This living of love has led me down unexpected paths, including marriage and motherhood.  With my husband, Ted, I am developing an experiential understanding of commitment, generosity, tenderness, trust and interdependence that I would have previously thought impossible.  Our marital vows launched us on a shared consecrated life, joining in our dedication to love mercy, do justly and walk humbly with our God.  The birth and blossoming life of our son has awakened me to truly appreciate the incalculable preciousness of a single, sacred life.  He helps me to cultivate responsibility, patience, gentleness and is also often the source of overflowing delight.

The transformation from individual to family has brought new depth and sweetness and challenge to my journey. Yet, it has also challenged a way of being that I had previously taken for granted as the way of consecrating my life to God.  I now find that in-house community with the openness and receptivity it requires is a greater struggle than I anticipated when sharing not only myself but also my family.  I feel confused, frustrated and torn as my desire for a more private life with husband and child (and children yet to come, God willing) increases, while my patience with the challenges of community diminishes.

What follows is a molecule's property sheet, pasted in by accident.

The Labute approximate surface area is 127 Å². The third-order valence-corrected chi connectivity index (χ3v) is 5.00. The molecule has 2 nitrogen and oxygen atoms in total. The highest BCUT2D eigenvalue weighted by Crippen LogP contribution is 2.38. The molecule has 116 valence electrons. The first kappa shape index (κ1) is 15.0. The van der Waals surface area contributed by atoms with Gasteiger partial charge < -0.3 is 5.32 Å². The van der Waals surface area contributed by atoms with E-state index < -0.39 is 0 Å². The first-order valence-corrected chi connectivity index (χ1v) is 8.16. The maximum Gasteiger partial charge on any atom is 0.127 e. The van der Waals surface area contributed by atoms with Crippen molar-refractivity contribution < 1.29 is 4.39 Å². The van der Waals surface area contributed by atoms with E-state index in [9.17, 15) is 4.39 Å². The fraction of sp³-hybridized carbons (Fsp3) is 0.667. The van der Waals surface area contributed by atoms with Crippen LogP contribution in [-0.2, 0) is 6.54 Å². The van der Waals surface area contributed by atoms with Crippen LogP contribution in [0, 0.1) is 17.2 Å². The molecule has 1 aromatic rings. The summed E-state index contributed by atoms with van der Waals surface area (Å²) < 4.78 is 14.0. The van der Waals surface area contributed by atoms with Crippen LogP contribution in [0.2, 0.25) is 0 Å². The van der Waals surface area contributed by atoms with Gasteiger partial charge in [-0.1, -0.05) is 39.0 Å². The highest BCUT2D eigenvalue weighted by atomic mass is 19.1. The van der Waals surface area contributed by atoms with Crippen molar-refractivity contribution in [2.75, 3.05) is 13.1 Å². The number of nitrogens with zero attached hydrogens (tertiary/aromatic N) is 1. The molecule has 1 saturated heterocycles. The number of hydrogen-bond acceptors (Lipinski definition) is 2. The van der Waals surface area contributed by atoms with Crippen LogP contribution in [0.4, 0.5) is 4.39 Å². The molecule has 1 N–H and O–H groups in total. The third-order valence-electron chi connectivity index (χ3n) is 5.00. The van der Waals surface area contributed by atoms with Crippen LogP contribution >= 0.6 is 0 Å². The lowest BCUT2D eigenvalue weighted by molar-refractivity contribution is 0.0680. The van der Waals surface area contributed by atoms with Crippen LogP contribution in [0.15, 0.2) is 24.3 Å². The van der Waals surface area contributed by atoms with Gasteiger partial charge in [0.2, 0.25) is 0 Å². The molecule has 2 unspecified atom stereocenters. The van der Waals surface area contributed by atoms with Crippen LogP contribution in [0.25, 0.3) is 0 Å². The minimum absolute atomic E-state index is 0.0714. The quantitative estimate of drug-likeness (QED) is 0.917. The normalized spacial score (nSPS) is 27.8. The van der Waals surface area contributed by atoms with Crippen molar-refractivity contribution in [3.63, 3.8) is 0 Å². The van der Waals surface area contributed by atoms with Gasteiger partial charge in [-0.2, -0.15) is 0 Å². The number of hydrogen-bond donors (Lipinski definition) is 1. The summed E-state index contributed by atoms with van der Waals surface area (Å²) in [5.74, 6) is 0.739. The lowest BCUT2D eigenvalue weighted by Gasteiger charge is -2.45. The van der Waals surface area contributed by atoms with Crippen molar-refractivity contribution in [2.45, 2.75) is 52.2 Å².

Private family life is not, in itself, antithetical to loving and following God.  But to choose it as an end in itself, to seek it first, is certainly a deviation from the call to “seek first the Kingdom…” In Luke’s gospel, Jesus announces that those who seek to save their own life will lose it, while those willing to lay down their life, will live (9:22-25). What does this mean, to follow God’s way, to lay down our life in order to live?  What does it look like, in the daily-ness of life, to “declare sacred…to dedicate to a purpose”?  How do I honor the commitments and responsibilities in my life and at the same time freely offer that life up to God?

Pope Francis, in his announcement of this year’s theme, writes, “This year calls us to live the present with passion.  Grateful remembrance of the past leads us, as we listen attentively to what the Holy Spirit is saying to the Church today, to implement ever more fully the essential aspects of our consecrated life.”  I have seen friends and mentors passionately apply their call to the consecrated life with creativity, embracing the Spirit’s unique formation for their particular expression, addressing the needs of their particular time and place – Dominican nuns who have devoted their lives to nuclear disarmament; a young woman revisioning abandoned convents as houses of hospitality for refugees and lay religious; a Jesuit exploring the spirituality of friendship; a mother who gave up her own life ambitions in order to give life to her nine children; a successful businessman who retired to live in solidarity with and support of poor families in rural Kentucky.

These examples give me hope as I seek discernment for how acknowledge my “one wild and precious life” as a sacred gift, a gift meant not to be tucked away but shared.  I pray for the wisdom to be grateful for and learn from the past, the courage to dwell mindfully in the present, the insight to live into the future, and for trust that as I walk forward, the Holy Spirit will walk beside me and lean in to whisper, “this is the way, walk in it.”